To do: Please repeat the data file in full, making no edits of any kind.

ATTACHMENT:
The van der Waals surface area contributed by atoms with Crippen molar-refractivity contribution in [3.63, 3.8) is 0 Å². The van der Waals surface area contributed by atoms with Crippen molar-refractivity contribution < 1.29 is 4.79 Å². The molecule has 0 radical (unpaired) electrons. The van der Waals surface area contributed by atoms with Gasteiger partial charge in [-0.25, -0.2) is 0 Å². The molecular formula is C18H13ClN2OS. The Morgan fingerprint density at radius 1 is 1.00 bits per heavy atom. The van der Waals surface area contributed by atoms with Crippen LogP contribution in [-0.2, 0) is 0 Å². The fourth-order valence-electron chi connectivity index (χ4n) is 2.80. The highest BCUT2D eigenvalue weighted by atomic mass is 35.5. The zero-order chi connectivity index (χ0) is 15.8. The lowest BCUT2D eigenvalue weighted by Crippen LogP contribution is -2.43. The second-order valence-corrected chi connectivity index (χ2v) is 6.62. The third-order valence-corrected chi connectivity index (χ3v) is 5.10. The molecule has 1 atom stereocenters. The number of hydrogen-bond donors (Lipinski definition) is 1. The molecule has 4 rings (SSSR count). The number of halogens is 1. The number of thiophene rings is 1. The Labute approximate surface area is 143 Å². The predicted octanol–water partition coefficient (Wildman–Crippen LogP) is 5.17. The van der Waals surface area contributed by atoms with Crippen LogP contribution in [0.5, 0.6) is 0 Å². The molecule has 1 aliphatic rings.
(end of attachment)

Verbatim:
The van der Waals surface area contributed by atoms with Crippen molar-refractivity contribution in [3.63, 3.8) is 0 Å². The van der Waals surface area contributed by atoms with Crippen molar-refractivity contribution < 1.29 is 4.79 Å². The molecule has 0 radical (unpaired) electrons. The van der Waals surface area contributed by atoms with Gasteiger partial charge in [-0.25, -0.2) is 0 Å². The molecular formula is C18H13ClN2OS. The Morgan fingerprint density at radius 1 is 1.00 bits per heavy atom. The van der Waals surface area contributed by atoms with Crippen LogP contribution in [-0.2, 0) is 0 Å². The fourth-order valence-electron chi connectivity index (χ4n) is 2.80. The highest BCUT2D eigenvalue weighted by atomic mass is 35.5. The zero-order chi connectivity index (χ0) is 15.8. The lowest BCUT2D eigenvalue weighted by Crippen LogP contribution is -2.43. The second-order valence-corrected chi connectivity index (χ2v) is 6.62. The third-order valence-corrected chi connectivity index (χ3v) is 5.10. The molecule has 1 atom stereocenters. The number of hydrogen-bond donors (Lipinski definition) is 1. The molecule has 4 rings (SSSR count). The number of halogens is 1. The number of thiophene rings is 1. The Labute approximate surface area is 143 Å². The predicted octanol–water partition coefficient (Wildman–Crippen LogP) is 5.17. The van der Waals surface area contributed by atoms with Crippen LogP contribution in [0.5, 0.6) is 0 Å². The molecule has 1 aliphatic rings.